What's better for babies: wool, cotton, or acrylic?

In the world of baby knits, there is a huge range of yarn types that baby clothing and accessories may be made with. For Hatchling, I do my best to use only wool, cotton, or acrylic. But what’s the difference between the three, and is one better for babies to wear than the others?


Babies can find it difficult to regulate their own temperature, but wool is a fantastic heat regulator. Babies lose heat from their feet and their heads fast, so woollen beanies and booties are great for babies. Some wool can be a bit scratchy on a baby’s skin, but merino, alpaca, or polwarth wool is incredibly soft. Hatchling wool items are created with soft wool, merino, alpaca, and polwarth where possible to ensure items are soft on your baby’s skin.


Cotton is a great material for summer knits for babies. It’s a very breathable material, so can keep your baby cool even if it’s a “knitted” item which may bring thoughts of winter to mind. Items made with cotton can stretch out over time, but a wash can bring its shape back nicely. It’s also quite a durable material — which is great for baby clothes that need regular washing.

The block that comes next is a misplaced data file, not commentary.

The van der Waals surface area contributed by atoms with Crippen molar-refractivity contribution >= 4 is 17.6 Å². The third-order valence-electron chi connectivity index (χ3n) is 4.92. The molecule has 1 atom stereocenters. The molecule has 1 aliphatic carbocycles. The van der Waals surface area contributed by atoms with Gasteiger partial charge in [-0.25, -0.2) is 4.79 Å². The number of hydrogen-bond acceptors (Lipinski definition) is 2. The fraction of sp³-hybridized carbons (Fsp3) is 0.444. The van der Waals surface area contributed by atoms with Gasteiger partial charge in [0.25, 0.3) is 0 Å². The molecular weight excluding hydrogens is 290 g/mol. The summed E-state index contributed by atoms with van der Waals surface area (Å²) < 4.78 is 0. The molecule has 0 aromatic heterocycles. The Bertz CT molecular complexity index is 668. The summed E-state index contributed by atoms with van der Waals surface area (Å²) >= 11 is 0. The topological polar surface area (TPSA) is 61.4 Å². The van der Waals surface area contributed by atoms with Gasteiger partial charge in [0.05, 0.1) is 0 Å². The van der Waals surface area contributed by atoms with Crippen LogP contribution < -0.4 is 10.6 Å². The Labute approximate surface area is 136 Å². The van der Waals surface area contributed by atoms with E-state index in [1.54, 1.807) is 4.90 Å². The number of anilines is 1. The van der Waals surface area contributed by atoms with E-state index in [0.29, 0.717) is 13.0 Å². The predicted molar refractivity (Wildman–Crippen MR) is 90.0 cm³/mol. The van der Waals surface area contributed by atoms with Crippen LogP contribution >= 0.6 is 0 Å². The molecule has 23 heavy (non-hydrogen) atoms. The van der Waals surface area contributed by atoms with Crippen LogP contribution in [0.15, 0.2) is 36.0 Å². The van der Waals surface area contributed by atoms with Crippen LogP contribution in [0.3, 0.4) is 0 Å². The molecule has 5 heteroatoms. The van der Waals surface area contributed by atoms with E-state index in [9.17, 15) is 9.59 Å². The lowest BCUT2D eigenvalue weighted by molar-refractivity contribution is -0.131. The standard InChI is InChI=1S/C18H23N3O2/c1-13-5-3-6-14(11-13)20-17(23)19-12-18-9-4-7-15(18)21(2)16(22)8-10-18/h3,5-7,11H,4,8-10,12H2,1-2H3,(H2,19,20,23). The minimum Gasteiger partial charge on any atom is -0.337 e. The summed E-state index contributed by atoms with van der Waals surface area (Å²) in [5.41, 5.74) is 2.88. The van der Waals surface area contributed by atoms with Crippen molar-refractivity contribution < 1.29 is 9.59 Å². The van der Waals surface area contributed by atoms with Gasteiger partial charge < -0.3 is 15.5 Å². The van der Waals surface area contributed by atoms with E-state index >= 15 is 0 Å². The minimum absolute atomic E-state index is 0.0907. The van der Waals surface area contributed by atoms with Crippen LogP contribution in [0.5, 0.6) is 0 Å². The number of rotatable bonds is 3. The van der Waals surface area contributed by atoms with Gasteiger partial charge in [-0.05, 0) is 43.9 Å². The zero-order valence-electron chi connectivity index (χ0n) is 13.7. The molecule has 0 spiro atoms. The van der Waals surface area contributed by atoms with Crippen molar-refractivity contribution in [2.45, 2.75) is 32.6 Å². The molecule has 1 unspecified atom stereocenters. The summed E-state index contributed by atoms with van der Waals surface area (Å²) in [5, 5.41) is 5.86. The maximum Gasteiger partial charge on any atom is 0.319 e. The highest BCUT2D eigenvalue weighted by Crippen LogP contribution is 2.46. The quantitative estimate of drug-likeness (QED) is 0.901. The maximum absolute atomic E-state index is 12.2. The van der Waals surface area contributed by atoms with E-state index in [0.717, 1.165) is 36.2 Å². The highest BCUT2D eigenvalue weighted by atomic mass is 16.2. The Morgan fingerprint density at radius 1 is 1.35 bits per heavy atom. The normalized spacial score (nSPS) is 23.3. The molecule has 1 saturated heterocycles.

Acrylic yarn is often thought of as no good for babies. This isn’t always true. I wouldn’t suggest acrylic items for premature babies as they can’t regulate their body temperature, so wool is better for them. However, for full-term babies and outerwear, acrylic is a great option. It’s durable and washable, and also a great option for babies who may have sensitive skin that may react to wool.

So, in summary, there’s no one material that suits all babies. Some babies will prefer wool for body temperature regulation, others will prefer acrylic due to skin sensitivity or durability, and cotton is great for summer items. It’s more a preference rather than a necessity (premature babies excluded).